LouverOn Sunday in France the museums are free. We decide to tackle the Metro and go to the Louvre. We find a subway entrance and proceed to try and buy tickets from a machine. We cannot read French, but we understand our card was declined. A nice young French woman realizes we don’t know what we are doing and offers to help. She explains that our card needs a chip on the back, not a swipe. She tells us if we go back up to the side walk and turn left we will find a live person. We do as we are told and have no idea what she is trying to tell us. I think there is a tourist office somewhere close by and start walking only no My Guy behind me. It was at this moment I realized how very differently My Guy and I problem solve. Or maybe it’s man vs. woman think. He plants his feet on a corner sidewalk and does not move. And he is not going to move until he has it totally figured out. I, on the other hand, want to wander aimlessly and figure it out as I go. My friend warns me about this, how traveling together as a couple can be a challenge. I dismissed it saying we had traveled together before. We compromise and My Guy asks someone for help. The live person is down another Metro entrance where we stand in line for tickets. The man at the ticket counter, Pierre I will call him, blew me kisses and ignored My Guy. He pretended to write down my telephone number and tell me how beautiful I was. So far so good.

We find our way to the Louvre where half of the city had the same idea as us. We wait in line an hour to get in and then go through Louvresecurity. We note again that the French are not in a hurry to move us through the line and could care less we are standing outside in the cold. We get inside, and I walk toward the headphones and tour information. My Guy asks me what I’m doing. He says, no, and points to his brochure. I already know, he says, what are the important things to see (Paris for Dummy’s) and we need to go here, here and there. Somehow this just does not seem right. We compromise and stroll through, no headphones, trying to walk in the direction of the famous art works.  What arrogance on our part when we are both surprised there is no English translation. It’s amazing how close you can get to actual works. The Louvre itself is a former royal palace that goes on for many city blocks. The Mona Lisa is smaller than you would think. We were warned about this ahead of time.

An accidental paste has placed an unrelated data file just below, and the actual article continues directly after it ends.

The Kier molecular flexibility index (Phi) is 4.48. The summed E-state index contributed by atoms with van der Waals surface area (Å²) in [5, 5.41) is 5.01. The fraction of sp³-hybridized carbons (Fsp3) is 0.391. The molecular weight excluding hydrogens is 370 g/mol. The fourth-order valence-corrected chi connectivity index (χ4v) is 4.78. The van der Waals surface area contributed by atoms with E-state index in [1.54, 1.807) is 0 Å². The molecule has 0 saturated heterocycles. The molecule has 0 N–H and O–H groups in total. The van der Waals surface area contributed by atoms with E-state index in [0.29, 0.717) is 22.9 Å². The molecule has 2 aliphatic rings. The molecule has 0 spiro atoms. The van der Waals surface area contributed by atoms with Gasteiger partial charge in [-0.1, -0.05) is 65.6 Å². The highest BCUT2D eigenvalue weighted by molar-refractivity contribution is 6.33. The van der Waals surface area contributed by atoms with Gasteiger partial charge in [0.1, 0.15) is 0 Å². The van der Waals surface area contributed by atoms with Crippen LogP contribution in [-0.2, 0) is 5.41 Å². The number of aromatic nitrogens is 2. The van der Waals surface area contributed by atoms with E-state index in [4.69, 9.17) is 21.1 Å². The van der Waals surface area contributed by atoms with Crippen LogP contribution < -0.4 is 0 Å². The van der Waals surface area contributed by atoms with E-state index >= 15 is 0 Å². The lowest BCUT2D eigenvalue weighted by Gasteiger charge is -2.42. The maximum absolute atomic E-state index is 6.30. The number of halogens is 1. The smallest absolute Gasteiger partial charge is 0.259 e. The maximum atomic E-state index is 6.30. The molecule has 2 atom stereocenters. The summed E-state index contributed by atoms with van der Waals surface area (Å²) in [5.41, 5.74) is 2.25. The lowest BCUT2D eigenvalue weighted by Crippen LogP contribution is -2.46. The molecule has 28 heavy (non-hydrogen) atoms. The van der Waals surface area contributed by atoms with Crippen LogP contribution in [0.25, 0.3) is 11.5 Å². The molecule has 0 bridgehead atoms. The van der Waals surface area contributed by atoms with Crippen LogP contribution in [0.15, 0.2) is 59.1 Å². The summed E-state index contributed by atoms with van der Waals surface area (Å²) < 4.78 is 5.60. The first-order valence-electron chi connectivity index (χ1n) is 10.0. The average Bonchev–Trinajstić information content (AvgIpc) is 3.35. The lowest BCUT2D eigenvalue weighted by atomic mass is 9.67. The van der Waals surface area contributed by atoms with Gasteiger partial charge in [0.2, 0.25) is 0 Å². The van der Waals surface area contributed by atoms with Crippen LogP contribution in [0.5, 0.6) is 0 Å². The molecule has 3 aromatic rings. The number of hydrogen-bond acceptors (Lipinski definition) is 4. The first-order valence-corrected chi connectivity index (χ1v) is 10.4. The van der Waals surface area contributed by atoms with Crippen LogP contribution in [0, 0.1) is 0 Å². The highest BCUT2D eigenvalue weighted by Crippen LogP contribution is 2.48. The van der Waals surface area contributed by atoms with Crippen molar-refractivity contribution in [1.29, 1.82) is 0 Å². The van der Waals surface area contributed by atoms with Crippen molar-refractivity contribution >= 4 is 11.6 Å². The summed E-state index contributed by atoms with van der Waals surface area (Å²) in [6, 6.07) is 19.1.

From then on My Guy would throw a book at me in the morning before we left on day’s tour so I could read a little history before we got somewhere. And we got the headphones.

Much more to come…Love to all.
Goodnight from Greenville,

Sneak preview……

The French have certain rules of engagement or non-engagement as it may be. Rule one is do not make eye contact or smile. Making eye contact means you are interested in getting together. Do you know how hard it is to break the habit of smiling and saying hello? Do you know how many people I came on to in Paris?

Dyanne is an inner wisdom coach, psychotherapist, writer, mind-body healer, Integrative Yoga Therapy teacher, certified “Journal-to-the SELF” instructor and creator of https://www.holywhollyholey.comhelping women heal and step into their power. She is the author of the ebook, “Holey Path to Holy Living: A Women’s Path to Healing and Freeing Sacred Feminine Power,” which can be found on Amazon and on her websitehttps://www.amazon.com/Holey-Path-Holy-Living-Feminine-ebook/dp/B01MUI0OOJ/ref=sr_1_13?s=books&ie=UTF8&qid=1486652110&sr=1-13&keywords=holy+path